If a firm’s profitability increases, it will be able to hire more workers. This will lead to an increase in the demand for labour. Conversely, a firm that is making no profit and is consistently registering losses will need to layoff workers as it will not be able to pay them anymore. This would subsequently reduce the demand for labour and shift the demand curve of labour inwards.

The marginal productivity theory of demand for labour

The marginal productivity theory of demand for labour states that firms or employers will hire workers of a particular type until the contribution made by the marginal worker is equal to the cost incurred by having hired this new worker.

We have to assume that this theory is applied to wages in this context. The wage rate is determined through the forces of demand and supply in the labour market. These market forces ensure that the wage rate is equal to that of the marginal product of labour.

However, the theory of diminishing marginal returns assumes that the marginal worker provides less contribution to the work than that of their predecessor. The theory assumes that the workers are relatively the same, meaning they are interchangeable. Based on this assumption, many workers that are hired receive the same wage rate. However, if the firm were to hire workers based on the marginal productivity theory, the firm would then maximise its profits. This can only happen if the hired marginal workers contribute more in value than the costs incurred by the firm.

The determinants of the elasticity of demand for labour

The elasticity of demand for labour measures labour demand’s responsiveness to a change in the wage rate.

There are four main determinants of the elasticity of demand for labour:

  1. The availability of substitutes.
  2. The elasticity of demand for the products.
  3. The proportion of labour cost.
  4. The elasticity of supply of substitutes inputs.

To learn more about the effects of labour demand elasticity check out our explanation Elasticity of demand for labour.

What is the difference between demand and supply of labour?

We have already established that the demand for labour shows how many workers an employer is willing and able to hire at a given wage rate and at a given time period.

While the demand for labour determines how many workers an employer is willing and able to hire at a given time and wage rate, the supply of labour refers to the number of hours a worker is willing and able to work in a given period. It doesn’t refer to the number of workers. A typical supply of labour curve would show how much labour a particular worker plans to supply at different wage rates.

To learn more about the effects of labour supply check out our explanation on Supply for labour.

Demand for Labour - Key takeaways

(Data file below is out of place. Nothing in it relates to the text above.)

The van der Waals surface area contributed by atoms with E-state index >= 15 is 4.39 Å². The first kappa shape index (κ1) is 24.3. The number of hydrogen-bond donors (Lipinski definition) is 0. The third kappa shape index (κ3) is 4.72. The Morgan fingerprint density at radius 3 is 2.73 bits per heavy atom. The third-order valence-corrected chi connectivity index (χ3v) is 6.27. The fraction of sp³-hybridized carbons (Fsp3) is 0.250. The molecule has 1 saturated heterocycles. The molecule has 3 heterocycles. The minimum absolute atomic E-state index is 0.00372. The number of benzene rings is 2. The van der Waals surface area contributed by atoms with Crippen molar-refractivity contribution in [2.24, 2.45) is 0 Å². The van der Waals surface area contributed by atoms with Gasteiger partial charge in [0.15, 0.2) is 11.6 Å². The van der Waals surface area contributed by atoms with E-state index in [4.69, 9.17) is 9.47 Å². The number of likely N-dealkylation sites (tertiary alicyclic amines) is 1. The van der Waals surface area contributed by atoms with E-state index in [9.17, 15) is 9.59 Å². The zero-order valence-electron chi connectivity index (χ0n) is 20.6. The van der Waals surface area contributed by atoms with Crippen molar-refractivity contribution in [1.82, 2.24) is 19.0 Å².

• The concept of the labour market can be viewed as a "factor market".
  • The demand for labour shows how many workers the firms are willing and able to hire at a given wage rate at a given time.
  • Labour demand is derived from the demand for a product or a service that labour produces.
  • Labour demand curve shows an inverse relationship between the employment level and the wage rate
  • The factors that affect the demand for labour are:
    • labor productivity
    • changes in technology
    • changes in the number of firms
    • changes in demand for a firm's product

    • firm profitability

  • The marginal productivity theory of demand for labor states that firms or employers will hire workers of a particular type until the contribution made by the marginal worker is equal to the cost incurred by having hired this new worker.

  • The supply of labor mainly refers to the number of hours a worker is willing and able to work in a given period.

Demand for Labour

  • Labour productivity
  • Changes in technology
  • Changes in the number of firms
  • Changes in the demand for a product that labour produces

Negative discrimination towards employees (whether social or economic) leads to the employee perceiving the work as downgrading. This could lead to a loss in value for the firm from the perspective of the employee. This will lead to a reduction in the labour’s marginal revenue product and a decrease in the demand for labour.

The demand for labour essentially shows how many workers the firms are willing and able to hire at a given wage rate at a given time. 

Derived demand is the demand for a factor of production that results from the demand for another intermediate good. In the case of labour demand it is derived from the demand for a product or a service that labour produces.

  • Labour productivity
  • Changes in technology
  • Changes in the number of firms
  • Changes in demand for a firm's product
  • Firm profitability

Final Demand for Labour Quiz

Question

What are the five factors that can influence demand for labour?

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Answer

  • Changes in technology
  • Labour productivity
  • Changes in demand 
  • Changes in the number of firms 
  • Profitability of a firm

Show question

Question

What are the factor markets?

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Answer

The factor markets provide a way for firms or other forms of employers to help find the employees they need.

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Question

What does the demand for labour illustrate?

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Answer

The demand for labour shows how many workers the firms are willing and able to hire at a given wage rate at a given time.


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Question

What is derived demand?

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Answer

Derived demand is the demand for a factor of production that results from the demand for another intermediate good. In case of labour demand, it is derived from the demand for a product or a service that labour produces.